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Improved offense hinges on consistent offensive line play for Ravens

The Ravens appear to have found the right formula for winning on offense, but it has as much to do with the improved play of the offensive line as it does with a change in philosophy.

The key word in the NFL is consistency, and once the Ravens found it on the line, they got it on offense. It's no coincidence that it all began with the return of left guard Ben Grubbs to the starting lineup against the Pittsburgh Steelers on Nov. 6

Since then, the Ravens are 3-1. They have surrendered just one sack in the past three games, and quarterback Joe Flacco looks more comfortable in the pocket than ever. While the Ravens are putting the ball into the hands of running back Ray Rice more than earlier in the year, they still keep teams off balance.

They have a good short passing game to complement a steady running attack, and the opposition can't just shorten the field defensively against the Ravens because of the Flacco-to-Torrey Smith long-ball connection.

Not all of the newfound success can be attributed to Grubbs, but his familiarity with the offense has helped a once-struggling Bryant McKinnie, the starting left tackle. Grubbs also gives the Ravens more power up the middle, and his athleticism helps boost plays such as screens, tosses and traps.

Since his return, the line play has improved, and Flacco certainly isn't taking as much of a pounding. With five games remaining, the line play should improve even more.

Need to run right

The Ravens have a lot of work to do on short-yardage situations, and in some cases, it's not as easy to correct as some think.

Offensive coordinator Cam Cameron deserves some blame for the failures against San Francisco, but the players deserve some, too.

The Ravens can't run off the edges, because tight ends Dennis Pitta and Ed Dickson aren't good blockers and are getting stuffed. They have allowed too much penetration at different times this season.

In the past, the Ravens have run to the left in certain situations, but Grubbs might not have total ability to push off because of his toe injury, and Matt Birk is more of a finesse center than a physical one.

It's apparent that the Ravens either have to run to the right behind fullback Vonta Leach, guard Marshal Yanda or tackle Michael Oher (which isn't a bad idea), or Cameron has to come up with something tricky.

I'd prefer the first option.

Kruger making good

If there is a Ravens poster child for hard work this season, the award would go to third-season outside linebacker Paul Kruger. Kruger's performance is also the result of good scouting and the frequency with which the Ravens draft a player with an edge.

When Kruger first arrived in Baltimore as a second-round pick out of Utah, he was undersized and stiff. He spent the first two seasons going back and forth from defensive end to outside linebacker.

The Ravens moved him permanently back to outside linebacker this season, and he has become one of the team's top pass rushers. Kruger has 10 tackles, including five sacks, as a part-time pass-rushing specialist. And over the years, the 6-foot-4, 265-pound Kruger has added about 15 to 20pounds of bulk, which shows his hard work in the weight room.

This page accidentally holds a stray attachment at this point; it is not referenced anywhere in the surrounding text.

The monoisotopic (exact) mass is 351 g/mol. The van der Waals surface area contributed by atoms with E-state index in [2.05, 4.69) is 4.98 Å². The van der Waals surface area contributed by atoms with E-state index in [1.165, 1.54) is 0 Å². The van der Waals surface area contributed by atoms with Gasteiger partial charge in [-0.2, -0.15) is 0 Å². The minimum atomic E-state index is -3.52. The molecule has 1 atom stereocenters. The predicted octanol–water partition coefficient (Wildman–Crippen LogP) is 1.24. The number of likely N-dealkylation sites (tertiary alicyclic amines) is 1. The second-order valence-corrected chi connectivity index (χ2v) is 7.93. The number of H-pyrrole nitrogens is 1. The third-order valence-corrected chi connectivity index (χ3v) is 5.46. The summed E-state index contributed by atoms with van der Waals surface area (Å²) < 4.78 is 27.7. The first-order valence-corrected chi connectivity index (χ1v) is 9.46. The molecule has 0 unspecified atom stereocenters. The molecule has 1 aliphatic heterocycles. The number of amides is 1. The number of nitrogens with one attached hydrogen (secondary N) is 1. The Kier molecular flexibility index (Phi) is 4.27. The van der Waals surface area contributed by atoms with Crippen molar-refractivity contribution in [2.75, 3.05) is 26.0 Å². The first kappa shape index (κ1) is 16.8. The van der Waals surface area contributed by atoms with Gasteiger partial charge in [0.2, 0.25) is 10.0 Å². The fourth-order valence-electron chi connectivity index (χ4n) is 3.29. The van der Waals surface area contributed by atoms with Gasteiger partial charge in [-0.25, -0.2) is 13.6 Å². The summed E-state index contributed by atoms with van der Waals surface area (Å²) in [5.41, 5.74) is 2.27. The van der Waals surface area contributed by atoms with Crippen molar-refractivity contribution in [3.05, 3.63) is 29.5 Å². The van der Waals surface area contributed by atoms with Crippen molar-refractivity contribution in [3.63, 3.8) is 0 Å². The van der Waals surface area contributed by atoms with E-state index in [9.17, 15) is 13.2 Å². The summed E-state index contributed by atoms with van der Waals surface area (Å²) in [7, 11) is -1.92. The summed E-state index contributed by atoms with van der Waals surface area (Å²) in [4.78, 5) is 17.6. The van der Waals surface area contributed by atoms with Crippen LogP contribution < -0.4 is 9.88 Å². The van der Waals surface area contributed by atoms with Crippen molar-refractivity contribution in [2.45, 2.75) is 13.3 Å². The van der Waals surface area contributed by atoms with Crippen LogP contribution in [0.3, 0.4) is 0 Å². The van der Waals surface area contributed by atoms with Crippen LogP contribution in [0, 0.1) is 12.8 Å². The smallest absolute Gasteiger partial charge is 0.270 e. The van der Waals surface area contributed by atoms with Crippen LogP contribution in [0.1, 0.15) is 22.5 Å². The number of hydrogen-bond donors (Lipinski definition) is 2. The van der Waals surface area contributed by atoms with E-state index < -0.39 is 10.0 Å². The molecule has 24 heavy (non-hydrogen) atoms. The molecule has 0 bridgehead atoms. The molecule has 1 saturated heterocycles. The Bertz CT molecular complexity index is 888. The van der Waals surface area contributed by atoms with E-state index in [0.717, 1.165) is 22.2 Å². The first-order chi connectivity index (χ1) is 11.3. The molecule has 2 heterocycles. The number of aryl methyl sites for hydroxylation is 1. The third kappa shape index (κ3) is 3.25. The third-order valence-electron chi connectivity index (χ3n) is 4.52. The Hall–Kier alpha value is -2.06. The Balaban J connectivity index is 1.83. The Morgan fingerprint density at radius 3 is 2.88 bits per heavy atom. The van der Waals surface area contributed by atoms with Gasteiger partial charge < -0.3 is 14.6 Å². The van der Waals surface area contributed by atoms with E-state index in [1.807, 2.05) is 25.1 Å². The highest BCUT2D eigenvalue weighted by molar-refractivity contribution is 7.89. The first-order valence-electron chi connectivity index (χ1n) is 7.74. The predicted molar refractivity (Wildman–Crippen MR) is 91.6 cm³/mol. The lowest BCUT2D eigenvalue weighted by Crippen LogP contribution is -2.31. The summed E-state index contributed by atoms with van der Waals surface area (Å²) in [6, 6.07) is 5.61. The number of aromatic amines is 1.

Cameron to San Diego?

There is speculation that Norv Turner will be fired as the head coach of the San Diego Chargers, possibly the biggest bust of the NFL season.

If Turner gets fired, Cameron might be on the Chargers' list of possible replacements.

Cameron was the Chargers' offensive coordinator from 2002 until 2006, and he left there on favorable terms before becoming head coach of Miami in 2007.

If the Ravens go deep into the playoffs or make a Super Bowl appearance, Cameron might at least get an interview.

No more Tebow

All right, enough of the Tim Tebow stuff already.

He's a good athlete, and the Denver coaching staff has done a good job of catering to his running quarterback skills on offense, but the Broncos have beaten some pretty weak teams in the Chargers, Miami, Oakland and Kansas City.

Tebow's success also shows how weak the NFL has become. His fame will last as long as it takes for some defensive coordinators to figure it out, sort of like the Wildcat offense. It came and went.

Let Lewis rest

Now that the Ravens have played two good defensive games without Pro Bowl inside linebacker Ray Lewis, we don't have to worry about all the little updates this week.

I don't care whether he is or is not practicing or whether he is or isn't talking. In fact, I wouldn't even rush him back from the toe injury. The Ravens should allow him to take his time and get him ready for the final couple of weeks of the regular season and into the post season.

Since Lewis has been out, Jameel McClain, who started with Lewis on the inside, has stepped up his game.

Special treatment for Patriots

With the Ravens not playing over the weekend, I got a chance to watch several games on TV, including New England at Philadelphia.

I used to like announcer Dan Dierdorf because he was so good with the X's and O's, but now he has become such a cheerleader for the league. Also, l thought Tom Brady and the Patriots got a lot of home cooking in Foxboro, but they do wherever they go.

There just seems to be one set of rules for the Patriots and Brady, and another for the rest of the league.

Run Ricky late

Ravens backup running back Ricky Williams scares me handling the ball, but I like him relieving starter Ray Rice in the fourth quarter.

Williams is more of a north-south runner and might break one late in the game when the other team is tired. Few backs hit a hole as hard and directly as Williams.

Now, if he could just make a defender miss in the open field …

mike.preston@baltsun.com

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